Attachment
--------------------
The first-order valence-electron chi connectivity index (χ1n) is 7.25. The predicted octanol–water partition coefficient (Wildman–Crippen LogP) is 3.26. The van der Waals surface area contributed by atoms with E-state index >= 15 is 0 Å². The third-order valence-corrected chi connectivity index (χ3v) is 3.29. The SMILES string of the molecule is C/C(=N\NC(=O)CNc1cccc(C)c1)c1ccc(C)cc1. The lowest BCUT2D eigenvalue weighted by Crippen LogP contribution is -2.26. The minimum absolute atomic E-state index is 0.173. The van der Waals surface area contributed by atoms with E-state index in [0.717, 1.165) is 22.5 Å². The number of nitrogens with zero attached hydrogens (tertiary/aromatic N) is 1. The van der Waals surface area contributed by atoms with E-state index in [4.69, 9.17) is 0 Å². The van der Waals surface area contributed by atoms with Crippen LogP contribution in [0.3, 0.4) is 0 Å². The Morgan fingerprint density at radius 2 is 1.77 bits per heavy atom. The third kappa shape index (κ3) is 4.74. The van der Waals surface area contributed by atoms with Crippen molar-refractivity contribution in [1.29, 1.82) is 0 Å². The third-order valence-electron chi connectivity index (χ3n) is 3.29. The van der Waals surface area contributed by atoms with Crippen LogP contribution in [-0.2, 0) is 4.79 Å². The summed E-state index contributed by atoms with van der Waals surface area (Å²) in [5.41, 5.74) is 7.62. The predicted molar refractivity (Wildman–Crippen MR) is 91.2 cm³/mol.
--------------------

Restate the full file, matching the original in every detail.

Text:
The first-order valence-electron chi connectivity index (χ1n) is 7.25. The predicted octanol–water partition coefficient (Wildman–Crippen LogP) is 3.26. The van der Waals surface area contributed by atoms with E-state index >= 15 is 0 Å². The third-order valence-corrected chi connectivity index (χ3v) is 3.29. The SMILES string of the molecule is C/C(=N\NC(=O)CNc1cccc(C)c1)c1ccc(C)cc1. The lowest BCUT2D eigenvalue weighted by Crippen LogP contribution is -2.26. The minimum absolute atomic E-state index is 0.173. The van der Waals surface area contributed by atoms with E-state index in [0.717, 1.165) is 22.5 Å². The number of nitrogens with zero attached hydrogens (tertiary/aromatic N) is 1. The van der Waals surface area contributed by atoms with E-state index in [4.69, 9.17) is 0 Å². The van der Waals surface area contributed by atoms with Crippen LogP contribution in [0.3, 0.4) is 0 Å². The Morgan fingerprint density at radius 2 is 1.77 bits per heavy atom. The third kappa shape index (κ3) is 4.74. The van der Waals surface area contributed by atoms with Crippen molar-refractivity contribution in [1.29, 1.82) is 0 Å². The third-order valence-electron chi connectivity index (χ3n) is 3.29. The van der Waals surface area contributed by atoms with Crippen LogP contribution in [-0.2, 0) is 4.79 Å². The summed E-state index contributed by atoms with van der Waals surface area (Å²) in [5.41, 5.74) is 7.62. The predicted molar refractivity (Wildman–Crippen MR) is 91.2 cm³/mol.